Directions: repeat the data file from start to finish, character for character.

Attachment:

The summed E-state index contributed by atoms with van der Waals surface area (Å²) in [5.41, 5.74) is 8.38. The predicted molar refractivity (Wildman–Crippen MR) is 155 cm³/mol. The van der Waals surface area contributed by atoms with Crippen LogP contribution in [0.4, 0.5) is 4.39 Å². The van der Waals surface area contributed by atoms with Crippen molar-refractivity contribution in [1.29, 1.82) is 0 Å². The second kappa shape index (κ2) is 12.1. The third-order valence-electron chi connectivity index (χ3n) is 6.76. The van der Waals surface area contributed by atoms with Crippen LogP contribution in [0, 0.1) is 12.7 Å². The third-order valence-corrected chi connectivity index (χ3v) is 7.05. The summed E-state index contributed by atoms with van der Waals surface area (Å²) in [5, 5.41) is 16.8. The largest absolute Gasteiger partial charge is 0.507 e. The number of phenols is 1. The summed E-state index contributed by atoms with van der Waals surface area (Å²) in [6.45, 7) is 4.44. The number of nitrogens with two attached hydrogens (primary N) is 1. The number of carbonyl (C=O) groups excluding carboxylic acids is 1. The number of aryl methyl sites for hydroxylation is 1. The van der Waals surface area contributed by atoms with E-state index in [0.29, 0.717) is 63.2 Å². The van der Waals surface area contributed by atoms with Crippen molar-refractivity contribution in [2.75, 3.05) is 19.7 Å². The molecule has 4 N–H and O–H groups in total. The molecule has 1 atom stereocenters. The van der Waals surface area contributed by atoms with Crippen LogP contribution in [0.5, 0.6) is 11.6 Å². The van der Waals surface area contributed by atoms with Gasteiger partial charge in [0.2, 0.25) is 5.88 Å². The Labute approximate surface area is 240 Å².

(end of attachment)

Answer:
The summed E-state index contributed by atoms with van der Waals surface area (Å²) in [5.41, 5.74) is 8.38. The predicted molar refractivity (Wildman–Crippen MR) is 155 cm³/mol. The van der Waals surface area contributed by atoms with Crippen LogP contribution in [0.4, 0.5) is 4.39 Å². The van der Waals surface area contributed by atoms with Crippen molar-refractivity contribution in [1.29, 1.82) is 0 Å². The second kappa shape index (κ2) is 12.1. The third-order valence-electron chi connectivity index (χ3n) is 6.76. The van der Waals surface area contributed by atoms with Crippen LogP contribution in [0, 0.1) is 12.7 Å². The third-order valence-corrected chi connectivity index (χ3v) is 7.05. The summed E-state index contributed by atoms with van der Waals surface area (Å²) in [5, 5.41) is 16.8. The largest absolute Gasteiger partial charge is 0.507 e. The number of phenols is 1. The summed E-state index contributed by atoms with van der Waals surface area (Å²) in [6.45, 7) is 4.44. The number of nitrogens with two attached hydrogens (primary N) is 1. The number of carbonyl (C=O) groups excluding carboxylic acids is 1. The number of aryl methyl sites for hydroxylation is 1. The van der Waals surface area contributed by atoms with E-state index in [0.29, 0.717) is 63.2 Å². The van der Waals surface area contributed by atoms with Crippen molar-refractivity contribution in [2.75, 3.05) is 19.7 Å². The molecule has 4 N–H and O–H groups in total. The molecule has 1 atom stereocenters. The van der Waals surface area contributed by atoms with Crippen LogP contribution in [0.5, 0.6) is 11.6 Å². The van der Waals surface area contributed by atoms with Gasteiger partial charge in [0.2, 0.25) is 5.88 Å². The Labute approximate surface area is 240 Å².